Contrast Ratio: Specified, Actual and Dynamic
The fact that a good CRT monitor provides better contrast than a good LCD monitor has long been regarded as an a priori truth that doesn’t need more proof. We can all see how bright a black background seems on LCD monitors in darkness. And I don’t want to deny this fact. It’s hard to deny what you can see with your own eyes even when you are sitting at a newest S-PVA matrix with a specified contrast of 1000:1.
The specified contrast is usually measured by the LCD matrix maker rather than by the manufacturer of the monitor. It is measured on a special testbed by applying a certain signal and at a certain level of backlight brightness. The contrast ratio is the ratio of white to black.
It may be more complicated in an LCD monitor because the level of black may be determined not only by the matrix characteristics, but sometimes by the monitor’s own settings, particularly in models where the brightness parameter is regulated by the matrix rather than by the backlight lamps. In this case, the monitor’s contrast ratio may turn to be lower than the matrix’s specified contrast ratio – if the monitor is not set up accurately. This effect can be illustrated by Sony’s monitors that allow to control brightness either with the matrix or with the lamps. If you increase the matrix brightness above 50% on them, the black color soon degenerates into gray.
There is an opinion that the specified contrast ratio can be improved by means of backlight brightness – that’s why many monitor manufacturers employ so bright lamps. But I want to tell you that this opinion is totally wrong. When the backlight brightness is increased, the level of both white and black grows up at the same rate, so their ratio, which is the contrast ratio, does not change.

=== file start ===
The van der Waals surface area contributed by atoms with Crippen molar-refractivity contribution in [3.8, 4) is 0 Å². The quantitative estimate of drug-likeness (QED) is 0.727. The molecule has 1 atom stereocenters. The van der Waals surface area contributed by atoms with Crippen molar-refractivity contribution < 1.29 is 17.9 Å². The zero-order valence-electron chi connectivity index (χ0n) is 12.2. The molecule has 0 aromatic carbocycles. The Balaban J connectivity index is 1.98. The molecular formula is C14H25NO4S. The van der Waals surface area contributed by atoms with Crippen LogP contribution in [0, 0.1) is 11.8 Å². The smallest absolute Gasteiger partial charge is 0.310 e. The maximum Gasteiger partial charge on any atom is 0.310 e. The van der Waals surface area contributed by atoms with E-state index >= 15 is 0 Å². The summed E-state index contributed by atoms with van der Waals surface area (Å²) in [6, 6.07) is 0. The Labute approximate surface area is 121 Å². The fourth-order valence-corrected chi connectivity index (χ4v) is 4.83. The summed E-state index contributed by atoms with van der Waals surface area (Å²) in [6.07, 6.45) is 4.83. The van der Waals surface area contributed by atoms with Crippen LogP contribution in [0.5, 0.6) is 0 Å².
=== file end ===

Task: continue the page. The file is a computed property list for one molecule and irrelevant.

Well, this all has been told a lot of times before, so let’s better move on to other questions.
Surely, the specified contrast ratio of modern LCD monitors is yet too low to match good CRT monitors – their screens are noticeably bright in darkness even if the image is all black. But we usually use our monitors not in darkness, but at daylight, sometimes very bright daylight. It’s clear that the real contrast ratio is going to differ from the specified one under such conditions because the monitor’s own light is added up with the external light it reflects.
Here is a photo of two monitors standing next to each other. One is a CRT monitor Samsung SyncMaster 950p+ and the other is an LCD monitor SyncMaster 215TW. Both are turned off and there is a normal ambient lighting, sunlight on a cloudy day. It can be easily seen that the screen of the CRT monitor is much brighter under than the screen of the LCD monitor. That’s exactly the opposite of what we see in darkness when the monitors are both turned on.
It’s easy to explain: the phosphor they use in cathode-ray tubes is light gray by itself. To make the screen darker, tone film is put on the glass. The phosphor’s own light goes through that film only once, but the external light has to pass it two times (on its way to the phosphor and then, bouncing back from it, to the outside, into the user’s eye). Thus, the intensity of the external light is weakened much more by the film.
CRT monitors can’t have an absolutely black screen. As the film becomes more opaque, the brightness of the phosphors must be increased since it is weakened by the film, too. And this brightness is limited to a rather moderate level with CRTs, because when the current of the cathode beam is increased, its focusing worsens, producing a fuzzy, unsharp image. That’s the reason why the maximum reasonable brightness of CRT monitors is not higher than 150 candelas per sq. meter.
With LCD monitors, the external light has almost nothing to get reflected from. LCD matrixes don’t have any phosphors, only layers of glass, polarizers and liquid crystals. A small portion of light is reflected from the external surface of the screen, but most of it penetrates the screen and is then lost forever. That’s why the screen of a turned-out LCD monitor looks almost perfectly black at daylight.